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March of Montferrat

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Margraviate of Montferrat
Marchesato del Monferrato (Italian)
The March of Montferrat (blue) in 1494
The March of Montferrat (blue) in 1494
StatusMarch of the Kingdom of Italy
State of the Holy Roman Empire
CapitalCasale Monferrato
45°08′N 08°27′E / 45.133°N 8.450°E / 45.133; 8.450
(from 1305)
Common languagesPiedmontese
• 967–991
Aleramo (first)
• 1550–1574
William X (last)
• Established
• End of Aleramici rule
• Inherited by the
    House of Gonzaga
• Raised to
    Duchy of Montferrat
Preceded by
Succeeded by
Duchy of Montferrat

The March (also margraviate or marquisate) of Montferrat was a frontier march of the Kingdom of Italy during the Middle Ages and a state of the Holy Roman Empire. The margraviate was raised to become the Duchy of Montferrat in 1574.

Originally part of the March of Western Liguria (Marca Liguriae Occidentalis) established by King Berengar II about 950, the area of Montferrat was constituted as the marca Aleramica ("Aleramic march") for his son-in-law Aleramo. The earliest secure documentation of Aleramo and his immediate family is derived from the founding charter of the Abbey of Grazzano in 961, occasioned by the recent death of Aleramo's son Gugliemo.

After King Otto I of Germany invaded Italy in 961 and displaced Berengar II, he continued, in a manner much like his predecessors to redefine the great fiefs of Italy. He continued the work that had been done to organize the northwest into three great marches. In the Eastern Liguria territory known as marca Obertenga, Otto returned Oberto Obizzo to his lands and appointed him the margrave of the newly created March of Genoa. In the Turin territory known as the marca Arduinica, Otto returned management to Arduin Glaber and then in 964 Otto appointed Arduin margrave of the newly created March of Turin. And finally in the Western Liguria territory known as marca Aleramica, Otto confirmed Aleramo's titles and position and then in 967 Otto appointed Aleramo margrave of the newly created March of Montferrat.

Aleramo's descendants were relatively obscure until the time of Marquess Rainier in the early twelfth century. About 1133 Rainier's son Marquess William V married Judith of Babenberg, a half-sister of King Conrad III of Germany, and so greatly increased his family's prestige. He entered into the Italian policies of Conrad and the Byzantine Emperor Manuel I Komnenos, setting a Ghibelline precedent for his successors, and with his sons became involved in the Crusades.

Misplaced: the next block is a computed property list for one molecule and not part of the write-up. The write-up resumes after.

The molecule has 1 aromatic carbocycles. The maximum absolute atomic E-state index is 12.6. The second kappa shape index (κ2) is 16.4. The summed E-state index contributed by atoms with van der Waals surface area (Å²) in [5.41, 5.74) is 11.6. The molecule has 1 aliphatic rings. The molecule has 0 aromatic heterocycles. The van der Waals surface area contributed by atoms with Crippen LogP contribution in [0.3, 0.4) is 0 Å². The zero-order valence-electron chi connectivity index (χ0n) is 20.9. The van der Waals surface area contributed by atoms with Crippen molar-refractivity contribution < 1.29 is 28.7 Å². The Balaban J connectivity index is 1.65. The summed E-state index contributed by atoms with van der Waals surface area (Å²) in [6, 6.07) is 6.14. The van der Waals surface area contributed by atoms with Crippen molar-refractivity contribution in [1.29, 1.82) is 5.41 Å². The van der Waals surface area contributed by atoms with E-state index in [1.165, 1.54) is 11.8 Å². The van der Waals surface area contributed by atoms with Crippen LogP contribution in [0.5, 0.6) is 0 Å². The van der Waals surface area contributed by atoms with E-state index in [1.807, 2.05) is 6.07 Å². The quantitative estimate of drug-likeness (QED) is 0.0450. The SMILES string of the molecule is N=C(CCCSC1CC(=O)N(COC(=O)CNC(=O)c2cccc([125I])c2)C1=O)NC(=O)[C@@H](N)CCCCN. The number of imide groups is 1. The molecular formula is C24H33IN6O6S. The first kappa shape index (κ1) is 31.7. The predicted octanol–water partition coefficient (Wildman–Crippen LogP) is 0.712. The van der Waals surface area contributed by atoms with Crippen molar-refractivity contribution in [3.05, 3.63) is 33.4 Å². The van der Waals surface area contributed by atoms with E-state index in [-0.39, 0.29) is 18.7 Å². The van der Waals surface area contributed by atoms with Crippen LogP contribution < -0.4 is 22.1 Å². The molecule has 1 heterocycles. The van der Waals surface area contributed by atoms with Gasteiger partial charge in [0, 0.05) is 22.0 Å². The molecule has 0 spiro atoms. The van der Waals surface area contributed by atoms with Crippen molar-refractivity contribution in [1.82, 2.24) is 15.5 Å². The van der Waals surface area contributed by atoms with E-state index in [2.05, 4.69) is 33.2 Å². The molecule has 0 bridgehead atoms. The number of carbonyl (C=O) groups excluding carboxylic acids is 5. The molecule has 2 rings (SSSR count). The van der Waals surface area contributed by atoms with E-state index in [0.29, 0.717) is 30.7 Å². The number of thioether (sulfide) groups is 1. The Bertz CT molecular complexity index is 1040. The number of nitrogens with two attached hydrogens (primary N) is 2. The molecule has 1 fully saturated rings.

Marquess Boniface I was the leader of the Fourth Crusade and established the Kingdom of Thessalonica in the Latin Empire of Greece. Reuniting Thessalonica, inherited by Boniface's Greek son Demetrius, with Montferrat became a goal of Boniface's Italian heirs, though nothing ever came of their endeavours.

In the thirteenth century, Montferrat waffled between the Guelph and Ghibelline parties under Boniface II and William VII. It had to wage several long wars against the independence-minded communes of Asti and Alessandria and it became the standard-bearers of a renewed Lombard League forged to fight the spread of Angevin influence into northern Italy. The capital of Montferrat at this time was Chivasso, the centre of the margraves' power.

In 1305, the last Aleramici margrave died and Montferrat was inherited by the Greek imperial Palaiologos dynasty, who held it until 1533, during a period of diminishing territoriality. In that year, Montferrat was seized by the Spanish under Emperor Charles V of Habsburg, who restored it to Federico II, Duke of Mantua from the House of Gonzaga in 1536. His son Margrave William X was elevated to a Duke of Montferrat in 1574 and the "march" ceased to exist as an entity, though it had already undergone the significant change from a feudal collection of frontier counties to one of the petty states of Renaissance Italy, divided into two separated territories.

See also


  • Haberstumpf, Walter (2009). Regesti dei Marchesi di Monferrato (secoli IX-XVI). Alessandria: San Giorgio Editrice. ISBN 9788876790935.
  • Ruggiero, Michele (1979). Storia del Piemonte. Torino: Piemonte in Bancarella.
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March of Montferrat
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